Theory has two important predictions for the regional wage structure. First, nominal wages will be relatively low in regions that have relatively high transport costs to either Mexico City or the United States. Second, trade reform, by increasing U.S. demand for Mexican goods, will weaken the pull of the closed-economy industry center in Mexico City and strengthen the pull of the U.S. market. To examine these predictions, Table 4 shows regional average nominal manufacturing wages relative to national average nominal manufacturing wages from 1965 to 1988. Consistent with the theory, Mexico City has the highest wages, followed by the border states and central states, with northern and southern states lagging far behind.

To more formally examine the relationship between wages and proximity to industry centers, in Hanson (1997a) I estimate state manufacturing wages relative to national manufacturing wages as a function of distance to Mexico City and distance to the United States. Regional relative wages are strongly negatively correlated with distance to Mexico City and distance to the Mexico-U.S. border. A 10% increase in distance from Mexico City is associated with a 1.9% decrease in the relative state nominal wage, and a 10% increase in distance from the Mexico-U.S. border is associated with a 1.3% decrease in the relative state nominal wage. The results suggest that differential access to industry centers helps create regional wage differentials. Also consistent with the theory, in Hanson (1996a), 1 find that the effect of distance from Mexico City on state manufacturing wages has weakened following the liberalization of trade. comments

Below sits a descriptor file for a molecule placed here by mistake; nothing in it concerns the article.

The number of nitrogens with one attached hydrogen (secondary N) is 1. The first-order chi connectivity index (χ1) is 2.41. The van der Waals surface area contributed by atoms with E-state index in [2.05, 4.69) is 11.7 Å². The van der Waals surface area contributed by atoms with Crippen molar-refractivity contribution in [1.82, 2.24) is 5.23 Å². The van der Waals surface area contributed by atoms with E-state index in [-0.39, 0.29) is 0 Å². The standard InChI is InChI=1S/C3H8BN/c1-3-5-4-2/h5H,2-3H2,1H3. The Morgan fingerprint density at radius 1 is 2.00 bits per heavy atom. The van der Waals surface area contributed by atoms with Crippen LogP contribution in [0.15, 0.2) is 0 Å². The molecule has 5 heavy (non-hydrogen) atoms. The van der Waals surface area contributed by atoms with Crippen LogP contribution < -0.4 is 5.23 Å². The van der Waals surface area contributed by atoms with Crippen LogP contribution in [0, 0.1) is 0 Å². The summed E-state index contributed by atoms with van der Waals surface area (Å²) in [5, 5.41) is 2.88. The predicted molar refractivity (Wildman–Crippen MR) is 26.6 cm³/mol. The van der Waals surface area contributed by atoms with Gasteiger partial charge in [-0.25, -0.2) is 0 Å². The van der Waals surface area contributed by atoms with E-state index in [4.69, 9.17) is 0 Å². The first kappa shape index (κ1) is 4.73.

RegionBorder 19651.05 19701.06 19751.02 19801.04 19850.97 19881.00
North 0.60 0.58 0.63 0.70 0.72 0.71
Center 0.84 0.85 0.93 0.92 0.94 0.99
Mexico City 1.19 1.17 1.13 1.10 1.16 1.12
South 0.45 0.45 0.51 0.63 0.68 0.69

The strong correlation between regional wage differentials and proximity to industry centers suggests that trade policy plays an important role in regional economic development. However unintended it may have been, import substitution appears to have contributed in an important way to industry agglomeration in Mexico City. In a perhaps equally unintended manner, the opening of the economy to foreign trade and investment appears to undermine the economic rationale of such megacities.